Wednesday, September 13, 2006


Broadwings never do what they're "supposed" to do. Despite the early date, yesterday Hawk Mountain counted over 7000 broadwings, the fifth largest count ever. A few miles to the east at Bake Oven Knob, over 4000 were counted. I only saw one other site that counted over 1000 hawks, the other 30+ sites I checked results for rarely had over 100. So what's going on??

Also, though the wind was largely calm (which broadwings like), when there was a breeze yesterday it was from the south (which broadwings hate). Wind from the south means these birds are moving with a headwind, which means they have to use more energy on their already long and arduous trip down into central and South America.

Interestingly, to me, the Great Lakes hawkwatch sites that often count broadwings in the tens of thousands really haven't seen much yet. In other words, their broadwings so far seem to be arriving (or not) on schedule. So why so many birds in the east this early in the season? Boy, don't I wish I could answer that one.

So I'm going to make a few semi-educated guesses. Although the weather will block migration for the next 3 days, the front is supposed to clear out by Friday and have good skies for flying after that. On the surface of it, the birds shouldn't need to fly in these numbers this early. Something else must be making them want to move early. That something else, in my opinion, is likely food.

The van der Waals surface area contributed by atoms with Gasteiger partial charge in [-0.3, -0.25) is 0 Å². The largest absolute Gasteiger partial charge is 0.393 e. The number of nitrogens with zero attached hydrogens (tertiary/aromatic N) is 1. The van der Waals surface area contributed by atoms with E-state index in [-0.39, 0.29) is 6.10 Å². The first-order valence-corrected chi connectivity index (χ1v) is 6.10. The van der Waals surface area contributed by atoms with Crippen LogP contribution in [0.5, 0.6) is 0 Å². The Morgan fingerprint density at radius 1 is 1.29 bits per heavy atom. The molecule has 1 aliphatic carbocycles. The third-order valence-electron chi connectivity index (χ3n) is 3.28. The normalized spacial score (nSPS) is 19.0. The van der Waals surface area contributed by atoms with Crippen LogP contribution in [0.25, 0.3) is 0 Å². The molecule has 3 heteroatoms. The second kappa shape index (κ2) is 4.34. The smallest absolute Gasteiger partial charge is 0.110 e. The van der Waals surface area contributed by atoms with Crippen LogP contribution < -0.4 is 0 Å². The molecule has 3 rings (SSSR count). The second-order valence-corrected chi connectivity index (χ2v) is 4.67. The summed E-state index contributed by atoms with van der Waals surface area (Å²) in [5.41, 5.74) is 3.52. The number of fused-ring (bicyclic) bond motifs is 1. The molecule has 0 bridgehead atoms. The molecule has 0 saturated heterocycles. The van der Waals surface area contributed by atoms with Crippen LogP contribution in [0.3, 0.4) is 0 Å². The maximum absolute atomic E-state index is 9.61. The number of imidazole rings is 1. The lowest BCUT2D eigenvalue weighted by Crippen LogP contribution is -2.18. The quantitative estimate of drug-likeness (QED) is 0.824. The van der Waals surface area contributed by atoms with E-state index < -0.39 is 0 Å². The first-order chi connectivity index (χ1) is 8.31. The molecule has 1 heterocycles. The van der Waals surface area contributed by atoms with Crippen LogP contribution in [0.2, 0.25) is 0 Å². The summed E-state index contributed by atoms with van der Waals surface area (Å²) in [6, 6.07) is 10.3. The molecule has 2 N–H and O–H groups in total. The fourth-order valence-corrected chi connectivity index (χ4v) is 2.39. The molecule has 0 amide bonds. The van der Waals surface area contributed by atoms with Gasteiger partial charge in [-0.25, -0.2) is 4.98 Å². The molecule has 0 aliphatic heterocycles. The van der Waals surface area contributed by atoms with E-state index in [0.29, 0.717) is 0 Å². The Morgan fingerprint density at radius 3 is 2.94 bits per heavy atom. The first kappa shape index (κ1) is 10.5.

I suspect that their food source in the north either wasn't as plentiful as usual, or perhaps it's been cold up north so their food source is vanishing earlier than usual. It's liable to take weeks/months to get a reasonable answer to this mystery. But trying to figure out the "whys" of migration is one of the reasons I find it so fascinating.


pablo said...

7000 hawks! But surely they can't have all been counted by one person. So if more than one person was counting, how do they know they weren't each counting the same bird?

Carolyn H said...


I think I saw that 2 people helped with the observations at Hawk Mountain, but there's always only 1 official counter. They use a clicker-counter to help with the tallys. Also, the birds are migrating, so they are moving in a north-south direction in the fall. Broadwings tend to circle in large groups (called "kettles") and then stream out of the tops of the thermals, often in single file. Usually they can be counted when they are streaming out. Good question!

Lynne said...

I am going to try again at Hawk Ridge in Duluth, MN this fall. I've been there twice before, but on bad weather days with little or no raptor action. Wish me luck!

You have an interesting blog- I've learned lots!

LauraHinNJ said...

Migration is so mysterious and unpredictable!

I had planned to take today off from work to go see broadwings, but it poured rain all day.